Why Do Liberals Care About Ron Paul’s Goldbuggery?

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59 Responses

  1. What exactly are the chances that Ron Paul, if elected, would get his way on any of this?

    Well, a president has quite a bit of sway over whether or not we’re on the gold standard. Nixon took us off the gold standard one weekend in 1971. It was contrary to our longstanding international commitments (and I believe against the law), but hey, he who has the gold makes the rules. (What’s more, the GOP, having shed its previous lodestar, Bush Is Good, for the new one of Obama Is Bad, is more receptive to gold standard talk than it was a few years back, so who knows what Ron Paul’s Congress might produce). So, chances substantially above zero.

    Do you really, honestly, think that what young Republicans find exciting about Ron Paul is that he believes weird things about money?


    The fun thing about the gold standard is that it’s a simple concept to explain everything. If Paulites were primarily interested in foreign policy, there are plenty of other places they could turn to pursue their non-interventionist interests.

    Now, I agree that Paul has received insufficient media coverage, I think a world where Ron Paul has a place in presidential debates and on Sunday morning TV shows is a more thought-provoking world than the one we live in.

    But it’s really not unfair, nor peripheral, to criticize his crankish economic views in posts about his candidacy.Report

    • “If Paulites were primarily interested in foreign policy, there are plenty of other places they could turn to pursue their non-interventionist interests. “

      I’m not a Paulite, but I’ll bite: Where?Report

      • gschu in reply to b-psycho says:

        I would say the anti-war left. Dennis Kucinch, and many on the left, have advocated for a much reduced role for the military in foriegn policy. The reason people flock to Paul is in part because of his economic views. I would argue that if non-intervention and civil liberites were the main thrust of Ron Paul and his supporters they would probably find a better fit with the Democratic Party. But economic and monetary policy are important to them, and that leads them to at semi identify with the Republican Party.Report

        • b-psycho in reply to gschu says:

          Dennis Kucinich has even less pull in his party than Paul does in his though.Report

          • Jesse Ewiak in reply to b-psycho says:

            To be fair, a lot of those problems are DKu’s. For example, I’m sure if Bernie Sanders ran in the Democratic primary in 2012 if Obama dropped dead, he’d get a lot more votes than DKu despite having the same views by the by.

            On the other hand, yes, libertarians probably make up 10% of the GOP primary base. Hardcore anti-war people probably only do make up 5% of the Democratic base.Report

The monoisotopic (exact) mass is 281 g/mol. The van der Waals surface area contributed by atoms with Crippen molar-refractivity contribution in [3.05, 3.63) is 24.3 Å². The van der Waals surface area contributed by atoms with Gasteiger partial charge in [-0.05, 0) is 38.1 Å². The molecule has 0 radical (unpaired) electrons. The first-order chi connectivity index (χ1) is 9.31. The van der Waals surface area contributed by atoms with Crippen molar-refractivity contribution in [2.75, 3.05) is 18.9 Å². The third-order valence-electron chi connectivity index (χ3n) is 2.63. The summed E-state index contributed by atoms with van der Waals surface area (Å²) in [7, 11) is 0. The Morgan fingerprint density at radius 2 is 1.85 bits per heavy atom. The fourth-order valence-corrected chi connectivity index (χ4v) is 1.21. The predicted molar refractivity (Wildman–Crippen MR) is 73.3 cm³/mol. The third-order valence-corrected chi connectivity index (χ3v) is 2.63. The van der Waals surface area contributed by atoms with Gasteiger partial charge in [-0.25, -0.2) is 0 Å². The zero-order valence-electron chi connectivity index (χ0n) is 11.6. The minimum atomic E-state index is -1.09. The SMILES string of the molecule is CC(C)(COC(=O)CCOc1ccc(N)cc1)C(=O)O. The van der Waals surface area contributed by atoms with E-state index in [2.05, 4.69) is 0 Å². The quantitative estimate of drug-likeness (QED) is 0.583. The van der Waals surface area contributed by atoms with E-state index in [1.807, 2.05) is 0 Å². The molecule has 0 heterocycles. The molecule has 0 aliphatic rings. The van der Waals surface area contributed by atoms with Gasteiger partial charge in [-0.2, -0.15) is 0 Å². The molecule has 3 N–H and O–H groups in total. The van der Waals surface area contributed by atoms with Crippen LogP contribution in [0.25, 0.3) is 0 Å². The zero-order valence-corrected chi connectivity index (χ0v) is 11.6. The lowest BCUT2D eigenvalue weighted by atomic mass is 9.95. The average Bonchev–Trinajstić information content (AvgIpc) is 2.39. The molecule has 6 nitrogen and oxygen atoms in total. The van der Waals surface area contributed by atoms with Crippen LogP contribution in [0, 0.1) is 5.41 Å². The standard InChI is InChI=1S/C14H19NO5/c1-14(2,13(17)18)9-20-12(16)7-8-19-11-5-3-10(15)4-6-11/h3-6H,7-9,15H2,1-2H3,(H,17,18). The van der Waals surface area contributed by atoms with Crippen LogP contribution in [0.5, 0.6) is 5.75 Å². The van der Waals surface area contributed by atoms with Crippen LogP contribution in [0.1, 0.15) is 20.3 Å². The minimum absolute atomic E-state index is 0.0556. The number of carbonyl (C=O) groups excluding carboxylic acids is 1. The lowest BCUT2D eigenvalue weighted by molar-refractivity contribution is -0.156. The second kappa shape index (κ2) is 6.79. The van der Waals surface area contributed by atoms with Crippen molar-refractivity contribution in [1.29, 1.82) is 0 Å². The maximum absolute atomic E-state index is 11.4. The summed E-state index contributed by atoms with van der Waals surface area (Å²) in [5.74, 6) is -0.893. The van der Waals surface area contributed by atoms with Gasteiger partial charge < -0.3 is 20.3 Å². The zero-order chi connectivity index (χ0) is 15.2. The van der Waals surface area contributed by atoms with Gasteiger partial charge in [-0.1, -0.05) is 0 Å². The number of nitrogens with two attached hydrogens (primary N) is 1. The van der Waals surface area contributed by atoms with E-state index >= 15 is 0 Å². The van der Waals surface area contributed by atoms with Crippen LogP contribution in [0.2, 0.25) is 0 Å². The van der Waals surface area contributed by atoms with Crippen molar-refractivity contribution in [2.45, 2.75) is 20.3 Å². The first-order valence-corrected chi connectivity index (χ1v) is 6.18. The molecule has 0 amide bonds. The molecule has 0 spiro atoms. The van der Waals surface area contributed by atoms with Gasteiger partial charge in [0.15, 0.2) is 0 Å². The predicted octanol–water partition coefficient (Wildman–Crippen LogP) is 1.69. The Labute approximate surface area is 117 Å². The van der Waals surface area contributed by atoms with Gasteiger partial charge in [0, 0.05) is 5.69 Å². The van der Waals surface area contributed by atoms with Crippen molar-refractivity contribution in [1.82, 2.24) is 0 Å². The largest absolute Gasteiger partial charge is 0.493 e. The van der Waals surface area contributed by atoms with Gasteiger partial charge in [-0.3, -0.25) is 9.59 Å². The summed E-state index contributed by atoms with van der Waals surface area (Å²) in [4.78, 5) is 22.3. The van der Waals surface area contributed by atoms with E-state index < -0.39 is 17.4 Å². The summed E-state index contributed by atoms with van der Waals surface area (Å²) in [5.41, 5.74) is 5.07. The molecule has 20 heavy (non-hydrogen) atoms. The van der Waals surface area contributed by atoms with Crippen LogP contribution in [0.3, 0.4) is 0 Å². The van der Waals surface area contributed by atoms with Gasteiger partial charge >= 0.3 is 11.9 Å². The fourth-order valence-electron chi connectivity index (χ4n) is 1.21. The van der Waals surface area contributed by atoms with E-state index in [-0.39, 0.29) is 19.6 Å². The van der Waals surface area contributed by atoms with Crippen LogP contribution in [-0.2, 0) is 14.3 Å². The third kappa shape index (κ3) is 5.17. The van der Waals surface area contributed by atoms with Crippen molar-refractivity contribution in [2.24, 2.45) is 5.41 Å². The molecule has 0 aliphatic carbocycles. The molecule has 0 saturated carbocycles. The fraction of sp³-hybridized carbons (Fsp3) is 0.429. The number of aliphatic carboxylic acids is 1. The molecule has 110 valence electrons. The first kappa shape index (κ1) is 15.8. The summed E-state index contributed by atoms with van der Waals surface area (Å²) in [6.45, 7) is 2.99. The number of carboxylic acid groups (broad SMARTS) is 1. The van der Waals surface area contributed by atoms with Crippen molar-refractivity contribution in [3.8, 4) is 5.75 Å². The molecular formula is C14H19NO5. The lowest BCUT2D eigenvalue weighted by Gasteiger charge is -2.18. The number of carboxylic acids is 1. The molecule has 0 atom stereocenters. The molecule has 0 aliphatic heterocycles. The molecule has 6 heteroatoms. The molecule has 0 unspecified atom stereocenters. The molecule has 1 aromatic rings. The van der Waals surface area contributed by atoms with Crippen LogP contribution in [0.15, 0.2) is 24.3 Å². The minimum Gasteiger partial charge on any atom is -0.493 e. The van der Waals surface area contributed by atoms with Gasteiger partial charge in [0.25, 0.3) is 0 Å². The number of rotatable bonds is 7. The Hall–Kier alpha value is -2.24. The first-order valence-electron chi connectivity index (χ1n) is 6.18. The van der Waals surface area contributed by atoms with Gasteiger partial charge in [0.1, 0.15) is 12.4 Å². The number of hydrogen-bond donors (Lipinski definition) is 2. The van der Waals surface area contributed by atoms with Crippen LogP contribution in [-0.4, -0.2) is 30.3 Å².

2. Mike says:

    Good lord.

    Young kids get wrapped up in Ron Paul’s cult the same way they wind up in Lyndon LaRouche’s cult or in any other cult. It has nothing to do with anything he has making any sort of sense, it’s just cult-of-personality bullshit.Report

  3. Jakecollins says:

    Being a goldbug is perhaps analogous to being a scientologist. From the perspective of the atheist, perhaps Scientology might seem no more ridiculous than christianity (which is here analogous to belief in subsidies).
    On the other hand, being a goldbug or a scientologist indicates that you do not let the bounds of polite opinion restrain your tendency towards pronouncing batshit crazy opinions.

    Making fun of the ridiculous is what makes us human, and the bounds of the ridiculous are moving social conventions not subject to the rational analysis attempted in this post.Report

  4. Sam MacDonald says:

    “And how exactly is any of this wackier than any number of things the current president believes about the Drug War, foreign policy, farm subsidies, and so on?”

    I am not sure it’s wackier, but I think people might be a little concerned that he actually believes it, and would at least try to make something happen. Did anybody really think that Obama was better on civil liberties? That the current crop or Republicans actually believes in smaller government?

    Ron Paul believes what he says. He’ll even make libertarians mad if he has to. (Immigration. Abortion.) He’d appoint a fellow traveler to head the fed, and leave the position unfilled if that guy couldn’t get past the senate. He’d wear out one veto pen after another. And the threat of not getting re-elected would not bother him in the least.

    That last part is the issue, I think.Report

  5. John Casey says:

    If one can fantasize Ron Paul winning the Presidency, one can fantasize a House and Senate eager to enact his desired policies.